Data Augmentation For Bounding Boxes: Rethinking image transforms for object detection
Data Augmentation is one way to battle this shortage of data, by artificially augmenting our dataset. In fact, the technique has proven to be so successful that it's become a staple of deep learning systems.
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Random Horizontal Flip
First, we import all the necessary stuff and make sure the path is added even if we call the functions from outside the folder containing the files. The following code goes in the file data_aug.py
import random import numpy as np import cv2 import matplotlib.pyplot as plt import sys import os lib_path = os.path.join(os.path.realpath("."), "data_aug") sys.path.append(lib_path)
The data augmentation will be implementing is RandomHorizontalFlip
which flips an image horizontally with a probability p.
We first start by defining the class, and it's __init__
method. The init method contains the parameters of the augmentation. For this augmentation it is the probability with each image is flipped. For another augmentation like rotation, it may contain the angle by which the object is to be rotated.
class RandomHorizontalFlip(object): """Randomly horizontally flips the Image with the probability *p* Parameters  p: float The probability with which the image is flipped Returns  numpy.ndaaray Flipped image in the numpy format of shape `HxWxC` numpy.ndarray Tranformed bounding box coordinates of the format `n x 4` where n is number of bounding boxes and 4 represents `x1,y1,x2,y2` of the box """ def __init__(self, p=0.5): self.p = p
The docstring of the function has been written in Numpy docstring format. This will be useful to generate documentation using Sphinx.
The __init__
method of each function is used to define all the parameters of the augmentation. However, the actually logic of the augmentation is defined in the __call__
function.
The call function, when invoked from a class instance takes two arguments, img
and bboxes
where img
is the OpenCV numpy array containing the pixel values and bboxes
is the numpy array containing the bounding box annotations.
The __call__
function also returns the same arguments, and this helps us chain together a bunch of augmentations to be applied in a Sequence.
def __call__(self, img, bboxes): img_center = np.array(img.shape[:2])[::1]/2 img_center = np.hstack((img_center, img_center)) if random.random() < self.p: img = img[:,::1,:] bboxes[:,[0,2]] += 2*(img_center[[0,2]]  bboxes[:,[0,2]]) box_w = abs(bboxes[:,0]  bboxes[:,2]) bboxes[:,0] = box_w bboxes[:,2] += box_w return img, bboxes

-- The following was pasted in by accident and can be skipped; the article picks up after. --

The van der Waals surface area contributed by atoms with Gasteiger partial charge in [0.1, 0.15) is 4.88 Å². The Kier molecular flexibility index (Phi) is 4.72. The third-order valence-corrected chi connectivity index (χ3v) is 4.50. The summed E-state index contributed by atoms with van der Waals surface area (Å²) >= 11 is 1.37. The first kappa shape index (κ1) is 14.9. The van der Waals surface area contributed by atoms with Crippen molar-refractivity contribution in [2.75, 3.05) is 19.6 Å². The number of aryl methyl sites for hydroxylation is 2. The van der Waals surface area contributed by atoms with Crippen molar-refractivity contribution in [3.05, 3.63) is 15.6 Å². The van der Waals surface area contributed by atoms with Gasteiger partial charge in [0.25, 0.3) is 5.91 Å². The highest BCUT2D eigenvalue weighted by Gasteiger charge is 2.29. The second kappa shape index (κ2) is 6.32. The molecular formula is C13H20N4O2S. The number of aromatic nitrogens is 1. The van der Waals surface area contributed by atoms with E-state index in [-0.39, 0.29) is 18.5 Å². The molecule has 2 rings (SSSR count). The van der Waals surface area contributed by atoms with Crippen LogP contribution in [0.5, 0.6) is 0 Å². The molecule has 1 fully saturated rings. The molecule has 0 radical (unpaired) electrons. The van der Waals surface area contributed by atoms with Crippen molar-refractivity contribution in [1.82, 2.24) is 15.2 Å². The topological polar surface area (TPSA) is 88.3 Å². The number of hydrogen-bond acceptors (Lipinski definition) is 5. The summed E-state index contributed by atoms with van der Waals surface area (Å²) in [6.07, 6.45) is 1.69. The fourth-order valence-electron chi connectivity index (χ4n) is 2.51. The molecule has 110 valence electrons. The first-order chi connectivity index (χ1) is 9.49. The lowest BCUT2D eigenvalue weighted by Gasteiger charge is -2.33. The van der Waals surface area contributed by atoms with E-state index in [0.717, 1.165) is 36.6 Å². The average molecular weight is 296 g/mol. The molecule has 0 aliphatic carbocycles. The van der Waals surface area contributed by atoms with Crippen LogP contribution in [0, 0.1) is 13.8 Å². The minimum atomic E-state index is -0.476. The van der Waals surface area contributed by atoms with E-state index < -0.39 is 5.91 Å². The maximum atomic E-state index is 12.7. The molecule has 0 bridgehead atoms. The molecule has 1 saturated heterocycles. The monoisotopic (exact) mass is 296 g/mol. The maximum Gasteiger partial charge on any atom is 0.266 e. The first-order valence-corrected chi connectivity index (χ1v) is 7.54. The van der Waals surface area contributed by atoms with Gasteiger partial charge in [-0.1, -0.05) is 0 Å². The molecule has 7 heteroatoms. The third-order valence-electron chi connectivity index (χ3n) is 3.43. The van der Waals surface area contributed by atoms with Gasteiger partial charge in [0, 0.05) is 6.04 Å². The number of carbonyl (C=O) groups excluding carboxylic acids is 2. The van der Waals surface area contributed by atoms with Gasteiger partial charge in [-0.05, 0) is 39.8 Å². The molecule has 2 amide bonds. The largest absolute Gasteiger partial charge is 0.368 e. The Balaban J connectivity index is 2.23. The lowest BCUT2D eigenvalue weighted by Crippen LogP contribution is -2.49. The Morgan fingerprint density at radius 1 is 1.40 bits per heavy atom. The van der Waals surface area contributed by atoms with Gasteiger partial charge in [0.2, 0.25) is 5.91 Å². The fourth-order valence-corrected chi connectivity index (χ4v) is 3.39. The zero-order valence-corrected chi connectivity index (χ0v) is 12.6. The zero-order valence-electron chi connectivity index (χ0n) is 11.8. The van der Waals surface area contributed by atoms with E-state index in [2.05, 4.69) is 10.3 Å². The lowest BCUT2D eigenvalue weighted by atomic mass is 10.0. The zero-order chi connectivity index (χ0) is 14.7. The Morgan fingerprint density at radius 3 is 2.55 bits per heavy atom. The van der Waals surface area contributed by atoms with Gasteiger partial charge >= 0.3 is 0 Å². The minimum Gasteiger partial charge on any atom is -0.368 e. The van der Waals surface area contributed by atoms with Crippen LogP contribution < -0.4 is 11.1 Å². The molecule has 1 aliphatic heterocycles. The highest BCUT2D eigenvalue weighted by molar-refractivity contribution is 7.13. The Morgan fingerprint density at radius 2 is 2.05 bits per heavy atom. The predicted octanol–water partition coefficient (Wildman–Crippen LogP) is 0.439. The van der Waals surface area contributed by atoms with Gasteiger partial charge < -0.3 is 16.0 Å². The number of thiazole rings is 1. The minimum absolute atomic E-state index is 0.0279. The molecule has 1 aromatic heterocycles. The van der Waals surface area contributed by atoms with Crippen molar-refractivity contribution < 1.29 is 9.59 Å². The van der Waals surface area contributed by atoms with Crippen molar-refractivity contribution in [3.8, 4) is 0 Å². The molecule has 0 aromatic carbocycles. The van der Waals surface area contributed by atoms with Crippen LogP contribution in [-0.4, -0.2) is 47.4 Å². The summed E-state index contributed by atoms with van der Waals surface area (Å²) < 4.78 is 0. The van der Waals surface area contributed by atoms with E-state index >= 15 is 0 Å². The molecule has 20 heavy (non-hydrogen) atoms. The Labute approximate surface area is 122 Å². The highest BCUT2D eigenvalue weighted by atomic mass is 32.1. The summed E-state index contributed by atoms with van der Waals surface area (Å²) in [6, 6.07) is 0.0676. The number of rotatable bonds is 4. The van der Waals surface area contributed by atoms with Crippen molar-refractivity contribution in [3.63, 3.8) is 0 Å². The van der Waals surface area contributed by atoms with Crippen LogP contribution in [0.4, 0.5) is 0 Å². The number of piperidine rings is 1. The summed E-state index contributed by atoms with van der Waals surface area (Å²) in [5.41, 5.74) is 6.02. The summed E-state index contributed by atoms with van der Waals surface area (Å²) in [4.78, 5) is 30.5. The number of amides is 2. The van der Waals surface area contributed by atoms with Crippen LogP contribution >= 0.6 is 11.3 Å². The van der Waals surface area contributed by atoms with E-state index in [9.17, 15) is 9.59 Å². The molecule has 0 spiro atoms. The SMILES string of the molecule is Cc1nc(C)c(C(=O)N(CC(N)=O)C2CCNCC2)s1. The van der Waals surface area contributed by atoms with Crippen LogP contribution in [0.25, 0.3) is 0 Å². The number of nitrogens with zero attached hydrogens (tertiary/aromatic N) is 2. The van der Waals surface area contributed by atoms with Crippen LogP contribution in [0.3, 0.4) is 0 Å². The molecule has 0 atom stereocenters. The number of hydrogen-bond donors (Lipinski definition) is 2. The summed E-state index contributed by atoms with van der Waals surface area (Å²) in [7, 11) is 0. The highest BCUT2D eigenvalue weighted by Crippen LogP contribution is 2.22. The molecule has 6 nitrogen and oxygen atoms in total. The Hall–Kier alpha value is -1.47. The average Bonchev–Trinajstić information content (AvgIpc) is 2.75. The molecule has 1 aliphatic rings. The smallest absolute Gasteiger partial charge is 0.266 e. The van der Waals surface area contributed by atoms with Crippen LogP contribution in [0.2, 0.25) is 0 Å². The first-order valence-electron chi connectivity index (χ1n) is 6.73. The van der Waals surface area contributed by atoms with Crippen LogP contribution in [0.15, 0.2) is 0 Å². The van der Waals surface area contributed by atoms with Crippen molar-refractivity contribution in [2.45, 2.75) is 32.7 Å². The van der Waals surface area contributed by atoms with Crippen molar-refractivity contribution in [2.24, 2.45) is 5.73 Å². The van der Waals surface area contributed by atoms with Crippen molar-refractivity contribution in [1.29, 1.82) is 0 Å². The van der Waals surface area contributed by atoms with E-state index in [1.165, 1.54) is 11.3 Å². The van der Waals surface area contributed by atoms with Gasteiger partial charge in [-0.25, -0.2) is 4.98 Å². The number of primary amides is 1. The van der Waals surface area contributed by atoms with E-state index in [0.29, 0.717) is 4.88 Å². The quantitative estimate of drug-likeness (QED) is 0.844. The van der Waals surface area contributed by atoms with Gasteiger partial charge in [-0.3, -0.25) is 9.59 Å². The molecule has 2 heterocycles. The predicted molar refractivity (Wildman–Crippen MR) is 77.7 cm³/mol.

Let us break by bit by bit what's going on in here.
In a horizontal flip, we rotate the image about a verticle line passing through its center.
The new coordinates of each corner can be then described as the mirror image of the corner in the vertical line passing through the center of the image. For the mathematically inclined, the vertical line passing through the center would be the perpendicular bisector of the line joining the original corner and the new, transformed corner.
To have a better understanding of what is going on, consider the following image. The pixels in the right half of the transformed image and the left half of the original image are mirror images of each other about the central line.
The above is accomplished by the following piece of code.
img_center = np.array(img.shape[:2])[::1]/2 img_center = np.hstack((img_center, img_center)) if random.random() < self.p: img = img[:,::1,:] bboxes[:,[0,2]] += 2*(img_center[[0,2]]  bboxes[:,[0,2]])
Note that the line img = img[:,::1,:]
basically takes the array containing the image and reverses it's elements in the 1st dimension, or the dimensional which stores the xcoordinates of the pixel values.
However, one must notice that the mirror image of the top left corner is the top right corner of the resultant box. Infact, the resultant coordinates are the topright as well as bottomleft coordinates of the bounding box. However, we need them in the topleft and bottom right format.
The sideeffect of our code
The following piece of code takes care of the conversion.
box_w = abs(bboxes[:,0]  bboxes[:,2]) bboxes[:,0] = box_w bboxes[:,2] += box_w
We end up by returning the image and the array containing the bounding boxes.